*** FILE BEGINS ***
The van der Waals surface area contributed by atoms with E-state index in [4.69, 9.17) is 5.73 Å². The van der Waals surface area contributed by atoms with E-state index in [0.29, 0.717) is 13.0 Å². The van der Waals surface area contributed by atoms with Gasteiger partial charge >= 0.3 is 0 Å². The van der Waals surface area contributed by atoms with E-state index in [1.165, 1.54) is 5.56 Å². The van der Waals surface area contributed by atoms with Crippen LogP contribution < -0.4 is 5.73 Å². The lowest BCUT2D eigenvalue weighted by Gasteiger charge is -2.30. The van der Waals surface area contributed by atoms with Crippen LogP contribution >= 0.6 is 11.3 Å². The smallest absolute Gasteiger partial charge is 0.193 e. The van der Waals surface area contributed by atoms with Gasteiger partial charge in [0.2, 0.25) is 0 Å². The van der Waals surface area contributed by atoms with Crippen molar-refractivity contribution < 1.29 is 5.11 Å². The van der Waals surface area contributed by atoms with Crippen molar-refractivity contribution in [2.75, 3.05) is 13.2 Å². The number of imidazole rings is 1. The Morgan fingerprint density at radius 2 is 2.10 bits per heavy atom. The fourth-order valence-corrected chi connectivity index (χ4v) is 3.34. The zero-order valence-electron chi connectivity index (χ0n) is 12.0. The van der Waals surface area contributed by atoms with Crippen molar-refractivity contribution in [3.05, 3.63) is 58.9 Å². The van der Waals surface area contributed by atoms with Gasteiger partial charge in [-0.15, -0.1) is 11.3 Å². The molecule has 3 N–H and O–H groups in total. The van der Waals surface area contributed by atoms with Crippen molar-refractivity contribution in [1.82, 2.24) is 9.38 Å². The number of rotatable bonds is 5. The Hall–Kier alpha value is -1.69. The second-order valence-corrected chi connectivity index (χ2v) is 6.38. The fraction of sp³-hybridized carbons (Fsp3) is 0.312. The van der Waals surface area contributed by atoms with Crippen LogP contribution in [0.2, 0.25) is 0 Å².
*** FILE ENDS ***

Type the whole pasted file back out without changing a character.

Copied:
The van der Waals surface area contributed by atoms with E-state index in [4.69, 9.17) is 5.73 Å². The van der Waals surface area contributed by atoms with E-state index in [0.29, 0.717) is 13.0 Å². The van der Waals surface area contributed by atoms with Gasteiger partial charge >= 0.3 is 0 Å². The van der Waals surface area contributed by atoms with E-state index in [1.165, 1.54) is 5.56 Å². The van der Waals surface area contributed by atoms with Crippen LogP contribution < -0.4 is 5.73 Å². The lowest BCUT2D eigenvalue weighted by Gasteiger charge is -2.30. The van der Waals surface area contributed by atoms with Crippen LogP contribution >= 0.6 is 11.3 Å². The smallest absolute Gasteiger partial charge is 0.193 e. The van der Waals surface area contributed by atoms with Gasteiger partial charge in [0.2, 0.25) is 0 Å². The van der Waals surface area contributed by atoms with Crippen molar-refractivity contribution < 1.29 is 5.11 Å². The van der Waals surface area contributed by atoms with Crippen molar-refractivity contribution in [2.75, 3.05) is 13.2 Å². The number of imidazole rings is 1. The Morgan fingerprint density at radius 2 is 2.10 bits per heavy atom. The fourth-order valence-corrected chi connectivity index (χ4v) is 3.34. The zero-order valence-electron chi connectivity index (χ0n) is 12.0. The van der Waals surface area contributed by atoms with Crippen molar-refractivity contribution in [3.05, 3.63) is 58.9 Å². The van der Waals surface area contributed by atoms with Gasteiger partial charge in [-0.15, -0.1) is 11.3 Å². The molecule has 3 N–H and O–H groups in total. The van der Waals surface area contributed by atoms with Crippen molar-refractivity contribution in [1.82, 2.24) is 9.38 Å². The number of rotatable bonds is 5. The Hall–Kier alpha value is -1.69. The second-order valence-corrected chi connectivity index (χ2v) is 6.38. The fraction of sp³-hybridized carbons (Fsp3) is 0.312. The van der Waals surface area contributed by atoms with Crippen LogP contribution in [0.2, 0.25) is 0 Å².